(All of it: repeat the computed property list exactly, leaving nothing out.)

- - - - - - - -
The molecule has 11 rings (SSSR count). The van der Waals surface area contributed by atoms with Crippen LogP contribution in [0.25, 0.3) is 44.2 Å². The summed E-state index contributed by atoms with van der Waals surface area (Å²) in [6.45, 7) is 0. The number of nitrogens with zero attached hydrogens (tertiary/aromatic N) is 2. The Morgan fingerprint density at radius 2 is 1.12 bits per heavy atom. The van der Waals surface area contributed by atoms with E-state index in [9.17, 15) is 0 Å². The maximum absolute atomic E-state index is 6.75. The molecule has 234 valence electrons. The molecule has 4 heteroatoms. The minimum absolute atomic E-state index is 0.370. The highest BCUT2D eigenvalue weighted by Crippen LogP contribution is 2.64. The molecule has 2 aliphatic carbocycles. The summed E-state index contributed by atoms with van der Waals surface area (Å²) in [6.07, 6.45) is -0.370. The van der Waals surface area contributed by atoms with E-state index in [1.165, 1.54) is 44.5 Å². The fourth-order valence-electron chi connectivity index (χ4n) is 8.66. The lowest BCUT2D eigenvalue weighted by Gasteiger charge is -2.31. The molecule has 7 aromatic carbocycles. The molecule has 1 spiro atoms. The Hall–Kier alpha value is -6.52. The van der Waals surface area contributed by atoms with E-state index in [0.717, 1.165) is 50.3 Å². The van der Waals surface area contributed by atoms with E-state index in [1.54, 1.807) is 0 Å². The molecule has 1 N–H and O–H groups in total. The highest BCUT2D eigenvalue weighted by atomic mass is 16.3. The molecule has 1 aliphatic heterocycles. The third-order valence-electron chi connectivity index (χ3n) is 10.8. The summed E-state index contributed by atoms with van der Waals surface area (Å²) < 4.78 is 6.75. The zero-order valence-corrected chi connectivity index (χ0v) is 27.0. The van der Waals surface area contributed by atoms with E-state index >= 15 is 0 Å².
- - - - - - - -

The molecule has 11 rings (SSSR count). The van der Waals surface area contributed by atoms with Crippen LogP contribution in [0.25, 0.3) is 44.2 Å². The summed E-state index contributed by atoms with van der Waals surface area (Å²) in [6.45, 7) is 0. The number of nitrogens with zero attached hydrogens (tertiary/aromatic N) is 2. The Morgan fingerprint density at radius 2 is 1.12 bits per heavy atom. The van der Waals surface area contributed by atoms with E-state index in [9.17, 15) is 0 Å². The maximum absolute atomic E-state index is 6.75. The molecule has 234 valence electrons. The molecule has 4 heteroatoms. The minimum absolute atomic E-state index is 0.370. The highest BCUT2D eigenvalue weighted by Crippen LogP contribution is 2.64. The molecule has 2 aliphatic carbocycles. The summed E-state index contributed by atoms with van der Waals surface area (Å²) in [6.07, 6.45) is -0.370. The van der Waals surface area contributed by atoms with E-state index in [1.165, 1.54) is 44.5 Å². The fourth-order valence-electron chi connectivity index (χ4n) is 8.66. The lowest BCUT2D eigenvalue weighted by Gasteiger charge is -2.31. The molecule has 7 aromatic carbocycles. The molecule has 1 spiro atoms. The Hall–Kier alpha value is -6.52. The van der Waals surface area contributed by atoms with E-state index in [0.717, 1.165) is 50.3 Å². The van der Waals surface area contributed by atoms with E-state index in [1.54, 1.807) is 0 Å². The molecule has 1 N–H and O–H groups in total. The highest BCUT2D eigenvalue weighted by atomic mass is 16.3. The molecule has 1 aliphatic heterocycles. The third-order valence-electron chi connectivity index (χ3n) is 10.8. The summed E-state index contributed by atoms with van der Waals surface area (Å²) < 4.78 is 6.75. The zero-order valence-corrected chi connectivity index (χ0v) is 27.0. The van der Waals surface area contributed by atoms with E-state index >= 15 is 0 Å².